Small Cap Value Report (10 Aug 2016) - LOOK, RTC, SDY

Wednesday, Aug 10 2016 by
60

Good morning!

Very quiet for results today, but there are always a few other topical things for me to rattle on about here.

In case you missed it, I updated yesterday's article later in the day, it covered BOO & QRT. Plus also later sections on STM and SCS - both of which look quite interesting actually.

I was surprised to read a Tweet yesterday from Richard Crow, pointing out that the Small Caps Index had hit a new high. It's almost as if Brexit never happened - why did we all get so stressed about it?! Or, are we being lulled into a false sense of security now, before earnings disappoint later this year? Who knows.

Looking at the chart below of SMXX, it looks like this;

Glass half full person - we're breaking out to a new all time high!

Glass half empty person - it took 7 years (until 2014) to regain the losses after the peak in 2007, and we've traded sideways since 2014!

Both views are true, but just place a different emphasis on things.

I reckon that a lot of money was probably taken out of the market before, and immediately after Brexit. So some of that is probably sheepishly coming back into the room! Hence prices in a lot of smaller caps rising at the moment.



57aafdb0719f3SMXX_long_term_chart.PNG



If you're a subscriber (and I hope everyone is, as that pays my wages for writing these reports!) then you can click on this link SMXX to analyse the constituent companies within each Index.

I particularly like the scatter chart, showing a blob for each constituent in the index, analysing where it sits, based on the Stockopedia Quality & Value ranks. So we should generally be aiming for stocks in the top RHS green segment, and avoiding ones in the lower LHS. Hovering over each blob reveals the name of the company (but won't on the screenshot below, unfortunately);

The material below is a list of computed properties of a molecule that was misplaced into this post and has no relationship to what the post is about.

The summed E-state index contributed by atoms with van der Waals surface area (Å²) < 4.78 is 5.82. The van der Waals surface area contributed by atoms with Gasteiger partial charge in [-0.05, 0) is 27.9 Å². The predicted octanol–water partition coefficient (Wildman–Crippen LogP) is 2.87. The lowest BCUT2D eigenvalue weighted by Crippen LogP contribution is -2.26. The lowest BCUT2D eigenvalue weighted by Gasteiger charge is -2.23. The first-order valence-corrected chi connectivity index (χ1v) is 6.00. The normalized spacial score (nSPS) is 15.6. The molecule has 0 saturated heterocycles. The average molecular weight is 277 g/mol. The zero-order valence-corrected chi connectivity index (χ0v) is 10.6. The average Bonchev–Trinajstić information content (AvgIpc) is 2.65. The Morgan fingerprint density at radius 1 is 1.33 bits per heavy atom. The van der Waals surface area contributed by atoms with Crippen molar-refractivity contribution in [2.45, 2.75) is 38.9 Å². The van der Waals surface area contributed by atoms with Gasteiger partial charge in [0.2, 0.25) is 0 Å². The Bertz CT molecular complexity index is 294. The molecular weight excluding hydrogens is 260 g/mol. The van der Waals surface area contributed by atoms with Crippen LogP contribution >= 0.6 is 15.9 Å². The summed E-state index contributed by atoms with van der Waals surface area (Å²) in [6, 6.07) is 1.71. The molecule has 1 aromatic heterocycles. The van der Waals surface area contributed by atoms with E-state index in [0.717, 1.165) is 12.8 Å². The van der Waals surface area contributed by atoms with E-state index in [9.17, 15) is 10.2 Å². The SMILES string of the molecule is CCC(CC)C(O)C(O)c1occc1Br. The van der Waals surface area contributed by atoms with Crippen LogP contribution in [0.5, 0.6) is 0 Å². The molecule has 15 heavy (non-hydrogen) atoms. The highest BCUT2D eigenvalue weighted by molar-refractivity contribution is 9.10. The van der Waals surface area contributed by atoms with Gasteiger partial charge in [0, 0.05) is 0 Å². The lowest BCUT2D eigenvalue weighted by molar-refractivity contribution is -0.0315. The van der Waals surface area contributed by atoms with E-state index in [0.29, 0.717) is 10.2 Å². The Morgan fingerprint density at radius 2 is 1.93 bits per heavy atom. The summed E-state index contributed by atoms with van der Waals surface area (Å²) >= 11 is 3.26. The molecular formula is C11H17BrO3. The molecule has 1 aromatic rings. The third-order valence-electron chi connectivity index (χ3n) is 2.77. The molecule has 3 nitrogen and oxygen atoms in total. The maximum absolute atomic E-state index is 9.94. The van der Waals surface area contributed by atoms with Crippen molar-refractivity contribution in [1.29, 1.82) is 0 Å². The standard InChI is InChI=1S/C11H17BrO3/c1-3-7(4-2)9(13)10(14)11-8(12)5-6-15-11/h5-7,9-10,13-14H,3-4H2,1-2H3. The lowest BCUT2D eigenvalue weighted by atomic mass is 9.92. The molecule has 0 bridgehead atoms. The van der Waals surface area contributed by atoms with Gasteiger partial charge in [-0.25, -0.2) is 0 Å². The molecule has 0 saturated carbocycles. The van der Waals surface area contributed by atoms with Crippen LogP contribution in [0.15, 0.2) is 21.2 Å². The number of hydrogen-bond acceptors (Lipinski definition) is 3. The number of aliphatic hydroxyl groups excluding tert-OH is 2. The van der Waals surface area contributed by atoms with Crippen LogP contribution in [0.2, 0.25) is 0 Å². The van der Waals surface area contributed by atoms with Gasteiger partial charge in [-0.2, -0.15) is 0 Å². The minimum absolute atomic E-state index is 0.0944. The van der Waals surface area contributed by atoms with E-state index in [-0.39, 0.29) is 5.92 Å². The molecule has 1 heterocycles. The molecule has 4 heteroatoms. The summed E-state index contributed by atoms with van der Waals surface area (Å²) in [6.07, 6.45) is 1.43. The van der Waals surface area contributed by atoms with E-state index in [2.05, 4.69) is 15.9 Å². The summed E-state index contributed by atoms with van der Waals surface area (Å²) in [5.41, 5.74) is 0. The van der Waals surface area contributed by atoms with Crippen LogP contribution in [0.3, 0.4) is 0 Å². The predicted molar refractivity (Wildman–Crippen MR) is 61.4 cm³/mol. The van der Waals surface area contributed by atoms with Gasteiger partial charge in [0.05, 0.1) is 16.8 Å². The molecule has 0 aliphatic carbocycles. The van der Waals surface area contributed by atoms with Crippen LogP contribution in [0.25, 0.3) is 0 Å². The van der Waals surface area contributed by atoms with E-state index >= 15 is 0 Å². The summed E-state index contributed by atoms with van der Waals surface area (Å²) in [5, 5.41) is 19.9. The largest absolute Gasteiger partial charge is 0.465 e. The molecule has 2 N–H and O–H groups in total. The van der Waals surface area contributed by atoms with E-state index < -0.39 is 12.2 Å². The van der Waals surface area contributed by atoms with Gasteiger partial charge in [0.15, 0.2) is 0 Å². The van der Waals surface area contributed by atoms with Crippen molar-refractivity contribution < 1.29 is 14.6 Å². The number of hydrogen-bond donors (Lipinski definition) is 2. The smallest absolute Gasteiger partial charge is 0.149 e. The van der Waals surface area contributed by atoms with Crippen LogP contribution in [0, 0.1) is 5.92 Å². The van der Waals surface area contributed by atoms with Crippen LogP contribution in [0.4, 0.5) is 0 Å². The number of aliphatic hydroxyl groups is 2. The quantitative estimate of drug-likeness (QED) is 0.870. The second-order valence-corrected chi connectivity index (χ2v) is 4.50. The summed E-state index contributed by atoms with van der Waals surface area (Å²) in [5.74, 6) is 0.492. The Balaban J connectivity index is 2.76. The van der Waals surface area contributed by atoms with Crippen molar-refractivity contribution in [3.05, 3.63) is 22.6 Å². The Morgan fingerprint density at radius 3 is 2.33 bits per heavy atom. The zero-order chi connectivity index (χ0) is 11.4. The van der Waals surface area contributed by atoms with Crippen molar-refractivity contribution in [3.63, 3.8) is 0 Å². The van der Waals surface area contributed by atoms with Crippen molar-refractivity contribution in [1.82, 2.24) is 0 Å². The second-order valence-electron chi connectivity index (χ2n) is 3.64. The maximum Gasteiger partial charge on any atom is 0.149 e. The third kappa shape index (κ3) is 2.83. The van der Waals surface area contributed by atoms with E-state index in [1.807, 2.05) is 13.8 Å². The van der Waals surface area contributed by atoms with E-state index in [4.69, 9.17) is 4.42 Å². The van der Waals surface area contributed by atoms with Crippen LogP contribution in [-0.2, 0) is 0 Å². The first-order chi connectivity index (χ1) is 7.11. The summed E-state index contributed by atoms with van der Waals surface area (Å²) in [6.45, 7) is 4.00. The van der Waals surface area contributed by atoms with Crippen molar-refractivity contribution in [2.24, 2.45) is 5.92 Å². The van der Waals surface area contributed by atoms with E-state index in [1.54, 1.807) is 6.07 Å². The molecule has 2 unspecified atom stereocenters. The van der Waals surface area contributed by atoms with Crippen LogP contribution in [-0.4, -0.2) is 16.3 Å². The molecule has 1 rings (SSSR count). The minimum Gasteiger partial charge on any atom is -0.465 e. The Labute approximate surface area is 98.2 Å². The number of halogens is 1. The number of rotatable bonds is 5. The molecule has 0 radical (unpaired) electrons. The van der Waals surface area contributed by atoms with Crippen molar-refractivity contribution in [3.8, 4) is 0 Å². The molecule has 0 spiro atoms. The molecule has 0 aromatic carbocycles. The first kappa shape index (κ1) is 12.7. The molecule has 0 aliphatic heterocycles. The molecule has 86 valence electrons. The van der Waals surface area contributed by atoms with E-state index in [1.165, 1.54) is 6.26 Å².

57aafee8d9e83scatter_chart_smxx.PNG



Some people, like Ed, use the StockRanks to "farm" for a portfolio of stocks, which as a portfolio have statistically out-performed. Whereas I'm more of a "hunter", so I like to pick my own stocks, and then use StockRanks as a sense…

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Disclaimer:  

As per our Terms of Use, Stockopedia is a financial news & data site, discussion forum and content aggregator. Our site should be used for educational & informational purposes only. We do not provide investment advice, recommendations or views as to whether an investment or strategy is suited to the investment needs of a specific individual. You should make your own decisions and seek independent professional advice before doing so. Remember: Shares can go down as well as up. Past performance is not a guide to future performance & investors may not get back the amount invested.


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Lookers plc operates as a motor retail and aftersales company in the United Kingdom. The Company operates through two business segments: motor distribution and parts distribution. The motor division consists of over 150 franchised dealerships representing over 30 marques from approximately 100 locations. Aftersales represents the servicing, repair and sale of franchised parts to customers' vehicles. Its parts division operates in the independent aftermarket sector of the United Kingdom's motor retail market, where it operates through three operating companies: FPS, Apec Braking and BTN Turbo. FPS is a warehouse distributor of automotive parts. Apec Braking is a provider of dry braking (pads and discs). BTN Turbo is a distributor of turbochargers and supplier of related value added services. Its operations are also carried out across Ireland. It sells approximately 180,000 new and used cars and vans per year. In addition, it has an independent parts distribution business. more »